Exposure to women’s health issues in training, practice is topic of new survey

This year’s World Kidney Day falls on International Women’s Day, offering the nephrology community an excellent time to reflect on the theme, “Kidneys & Women’s Health: Include, Value, Empower.”

What progress have we made in addressing women’s kidney health? Why do so many unanswered questions remain? Most important, how do we as nephrologists currently care for women with chronic kidney disease (CKD)? How do we empower them?

For many of us, topics in women’s health are fraught with anxiety owing to a poor knowledge base, uncertainties in the literature, or a lack of clinical experience. Yet our patients rely on us to provide the most up-to-date knowledge on these topics in order to help them make informed decisions about the life-altering events associated with kidney diseases.

Although many nephrologists have a general sense of the risks and disparities that affect women with CKD, this information is not often at the forefront of the clinical visit because women of childbearing age still represent a minority of patients seen from day to day.

Preconception counseling takes dedicated time and can elicit a variety of emotions from both the patient and provider. Reviewing a detailed obstetrical history provides insight into a woman’s risk for future proteinuria, hypertension, end stage renal disease (ESRD), and cardiovascular disease, but it is unclear if this is standard practice among nephrologists. Clinical training in women’s health is also vague and likely largely dependent on a preceptor’s personal experience. Without adequate exposure and structured didactics, discussions of safe contraception methods, fertility preservation options, optimal pregnancy timing, or appropriate anti-hypertensive and immunosuppressive agents for use while pregnant or breastfeeding may simply fall short.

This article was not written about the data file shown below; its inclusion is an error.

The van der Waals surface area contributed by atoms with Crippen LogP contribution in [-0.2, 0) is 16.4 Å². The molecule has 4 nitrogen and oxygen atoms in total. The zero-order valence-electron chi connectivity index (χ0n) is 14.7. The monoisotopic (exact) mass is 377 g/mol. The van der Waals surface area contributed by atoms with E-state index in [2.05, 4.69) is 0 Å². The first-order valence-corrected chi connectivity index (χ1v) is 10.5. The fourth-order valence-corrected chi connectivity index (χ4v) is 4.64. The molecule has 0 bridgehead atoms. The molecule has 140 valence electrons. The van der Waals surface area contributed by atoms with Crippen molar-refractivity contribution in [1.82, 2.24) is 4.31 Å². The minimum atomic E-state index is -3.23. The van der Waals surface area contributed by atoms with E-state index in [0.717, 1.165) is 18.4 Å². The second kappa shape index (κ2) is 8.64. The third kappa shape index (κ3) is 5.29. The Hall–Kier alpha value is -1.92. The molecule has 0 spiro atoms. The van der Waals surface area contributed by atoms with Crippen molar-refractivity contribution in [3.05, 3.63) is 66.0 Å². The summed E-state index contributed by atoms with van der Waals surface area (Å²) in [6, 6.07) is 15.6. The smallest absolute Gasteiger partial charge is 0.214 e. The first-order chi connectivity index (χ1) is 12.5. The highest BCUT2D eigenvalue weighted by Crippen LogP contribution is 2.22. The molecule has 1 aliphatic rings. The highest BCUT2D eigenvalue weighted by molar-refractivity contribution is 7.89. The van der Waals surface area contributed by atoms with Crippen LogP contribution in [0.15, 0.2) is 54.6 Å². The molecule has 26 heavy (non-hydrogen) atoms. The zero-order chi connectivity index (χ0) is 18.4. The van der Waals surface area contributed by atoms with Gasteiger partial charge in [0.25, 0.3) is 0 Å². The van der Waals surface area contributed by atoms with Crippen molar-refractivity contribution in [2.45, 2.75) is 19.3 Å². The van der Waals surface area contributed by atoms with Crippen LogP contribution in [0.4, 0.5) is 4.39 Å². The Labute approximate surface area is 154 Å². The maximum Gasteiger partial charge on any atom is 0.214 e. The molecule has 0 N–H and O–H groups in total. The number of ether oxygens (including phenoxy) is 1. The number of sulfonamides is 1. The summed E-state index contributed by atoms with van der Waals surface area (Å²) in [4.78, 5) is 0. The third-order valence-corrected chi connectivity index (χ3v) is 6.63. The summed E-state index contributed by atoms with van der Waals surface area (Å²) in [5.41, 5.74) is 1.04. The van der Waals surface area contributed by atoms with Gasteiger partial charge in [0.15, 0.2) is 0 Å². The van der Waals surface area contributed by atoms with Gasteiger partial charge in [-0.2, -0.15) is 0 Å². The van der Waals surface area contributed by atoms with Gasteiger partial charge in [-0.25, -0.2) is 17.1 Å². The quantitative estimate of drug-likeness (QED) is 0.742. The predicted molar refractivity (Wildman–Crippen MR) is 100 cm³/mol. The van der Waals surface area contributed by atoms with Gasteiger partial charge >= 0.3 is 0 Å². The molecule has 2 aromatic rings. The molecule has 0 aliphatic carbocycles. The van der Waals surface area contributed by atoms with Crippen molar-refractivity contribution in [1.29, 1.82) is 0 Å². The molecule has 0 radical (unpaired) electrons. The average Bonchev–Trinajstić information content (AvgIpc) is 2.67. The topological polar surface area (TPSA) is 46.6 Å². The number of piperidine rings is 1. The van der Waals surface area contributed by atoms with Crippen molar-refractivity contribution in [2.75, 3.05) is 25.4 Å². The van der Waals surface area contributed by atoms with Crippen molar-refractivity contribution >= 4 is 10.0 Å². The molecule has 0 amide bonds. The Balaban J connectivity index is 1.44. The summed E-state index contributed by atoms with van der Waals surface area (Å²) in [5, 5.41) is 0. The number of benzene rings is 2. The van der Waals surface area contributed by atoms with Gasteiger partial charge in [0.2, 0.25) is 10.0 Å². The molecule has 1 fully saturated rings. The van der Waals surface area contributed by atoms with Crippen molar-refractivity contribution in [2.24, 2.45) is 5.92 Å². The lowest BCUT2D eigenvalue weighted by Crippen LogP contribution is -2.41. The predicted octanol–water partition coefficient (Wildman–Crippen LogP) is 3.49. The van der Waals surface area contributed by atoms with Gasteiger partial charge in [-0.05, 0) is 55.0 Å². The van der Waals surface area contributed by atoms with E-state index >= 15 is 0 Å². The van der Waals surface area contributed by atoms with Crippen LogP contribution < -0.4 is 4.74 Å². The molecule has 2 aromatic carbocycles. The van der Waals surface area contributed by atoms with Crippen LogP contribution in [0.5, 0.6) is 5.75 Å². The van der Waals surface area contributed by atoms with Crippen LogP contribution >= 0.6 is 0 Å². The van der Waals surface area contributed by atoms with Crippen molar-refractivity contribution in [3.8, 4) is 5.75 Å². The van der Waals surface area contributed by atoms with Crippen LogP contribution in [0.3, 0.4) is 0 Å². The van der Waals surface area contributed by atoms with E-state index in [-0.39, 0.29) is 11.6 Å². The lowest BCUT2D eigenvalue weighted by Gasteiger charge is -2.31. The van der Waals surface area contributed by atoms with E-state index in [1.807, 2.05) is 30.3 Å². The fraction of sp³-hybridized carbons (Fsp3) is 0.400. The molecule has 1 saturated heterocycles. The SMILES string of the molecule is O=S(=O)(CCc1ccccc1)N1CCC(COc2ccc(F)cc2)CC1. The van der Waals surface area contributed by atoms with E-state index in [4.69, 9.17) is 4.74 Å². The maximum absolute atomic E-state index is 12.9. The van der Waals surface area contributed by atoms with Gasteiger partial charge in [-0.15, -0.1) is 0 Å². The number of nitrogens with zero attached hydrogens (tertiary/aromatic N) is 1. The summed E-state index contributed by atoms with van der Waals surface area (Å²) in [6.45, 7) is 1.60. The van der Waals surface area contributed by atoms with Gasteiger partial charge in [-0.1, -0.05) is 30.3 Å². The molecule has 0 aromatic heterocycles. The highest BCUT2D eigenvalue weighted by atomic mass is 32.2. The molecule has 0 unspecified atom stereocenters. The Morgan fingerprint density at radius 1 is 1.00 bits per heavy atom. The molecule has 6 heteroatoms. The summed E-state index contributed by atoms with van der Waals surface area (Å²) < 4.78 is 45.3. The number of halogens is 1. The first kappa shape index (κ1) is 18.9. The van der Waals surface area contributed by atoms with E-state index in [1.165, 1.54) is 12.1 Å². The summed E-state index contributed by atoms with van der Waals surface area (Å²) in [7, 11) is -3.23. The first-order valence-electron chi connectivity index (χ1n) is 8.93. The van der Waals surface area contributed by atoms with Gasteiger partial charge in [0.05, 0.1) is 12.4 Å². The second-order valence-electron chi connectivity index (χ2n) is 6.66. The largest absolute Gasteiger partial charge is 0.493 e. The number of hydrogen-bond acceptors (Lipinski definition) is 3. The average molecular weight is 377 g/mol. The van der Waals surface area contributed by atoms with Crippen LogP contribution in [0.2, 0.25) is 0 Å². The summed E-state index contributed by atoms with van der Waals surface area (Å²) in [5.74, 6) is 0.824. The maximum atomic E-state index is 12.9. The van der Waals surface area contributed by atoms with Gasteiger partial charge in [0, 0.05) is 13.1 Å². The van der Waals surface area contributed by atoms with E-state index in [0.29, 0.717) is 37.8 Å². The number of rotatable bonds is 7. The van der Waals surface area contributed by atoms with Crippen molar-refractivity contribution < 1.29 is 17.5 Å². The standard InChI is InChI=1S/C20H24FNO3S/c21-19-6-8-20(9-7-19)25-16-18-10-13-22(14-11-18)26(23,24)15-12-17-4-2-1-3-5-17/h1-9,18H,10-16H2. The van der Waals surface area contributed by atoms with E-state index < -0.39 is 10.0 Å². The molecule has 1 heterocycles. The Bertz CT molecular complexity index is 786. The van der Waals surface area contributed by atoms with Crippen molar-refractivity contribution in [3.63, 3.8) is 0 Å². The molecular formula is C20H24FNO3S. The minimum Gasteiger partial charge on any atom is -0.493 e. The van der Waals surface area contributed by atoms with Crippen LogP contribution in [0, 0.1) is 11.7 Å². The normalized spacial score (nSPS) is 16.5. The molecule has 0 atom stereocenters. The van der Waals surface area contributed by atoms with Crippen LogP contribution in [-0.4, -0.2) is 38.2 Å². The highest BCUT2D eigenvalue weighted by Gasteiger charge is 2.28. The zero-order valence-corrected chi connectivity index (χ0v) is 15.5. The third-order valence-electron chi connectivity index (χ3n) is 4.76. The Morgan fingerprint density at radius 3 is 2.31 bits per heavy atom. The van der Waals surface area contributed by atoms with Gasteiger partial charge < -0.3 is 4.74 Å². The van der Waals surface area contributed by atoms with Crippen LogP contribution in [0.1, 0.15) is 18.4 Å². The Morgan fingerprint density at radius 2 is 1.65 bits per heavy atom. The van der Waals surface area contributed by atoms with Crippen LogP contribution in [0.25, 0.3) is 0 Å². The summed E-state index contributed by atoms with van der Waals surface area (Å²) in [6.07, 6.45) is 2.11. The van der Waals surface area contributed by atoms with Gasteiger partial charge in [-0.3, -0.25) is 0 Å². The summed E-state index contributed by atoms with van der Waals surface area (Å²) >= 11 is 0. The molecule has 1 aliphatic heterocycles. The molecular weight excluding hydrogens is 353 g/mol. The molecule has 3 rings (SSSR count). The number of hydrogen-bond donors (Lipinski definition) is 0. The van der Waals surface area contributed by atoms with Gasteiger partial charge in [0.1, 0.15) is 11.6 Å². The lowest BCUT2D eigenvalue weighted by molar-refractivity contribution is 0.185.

CureGN is an observational prospective cohort study of biopsy-proven primary membranous nephropathy, focal segmental glomerulosclerosis, minimal change disease, and IgA nephropathy. With current enrollment including over 475 women aged 13 to 55, the study seeks to answer disease-specific questions about both pregnancy and women’s health.

The women’s health working group of CureGN is interested in your experience caring for women with CKD, and is conducting an international survey to better understand what limits your ability to provide reproductive counseling to women with CKD/ESRD, and what resources would be helpful to better serve this population.

We hope to improve the current state of clinical care for this growing population and help shape the future teaching of these clinically relevant and essential topics.

If you are an adult nephrologist, please visit https://www.surveymonkey.com/r/womens-health-nephrology to complete the survey, which is anonymous and should take less than 10 minutes to complete.

Results of the survey will allow us to compare adult nephrologists’ exposure to women’s health issues in training and current practice, their confidence in counseling and managing these issues, and ways to improve care in the future. We greatly appreciate your participation in this vital research.

March 2018 (Vol. 10, Number 3)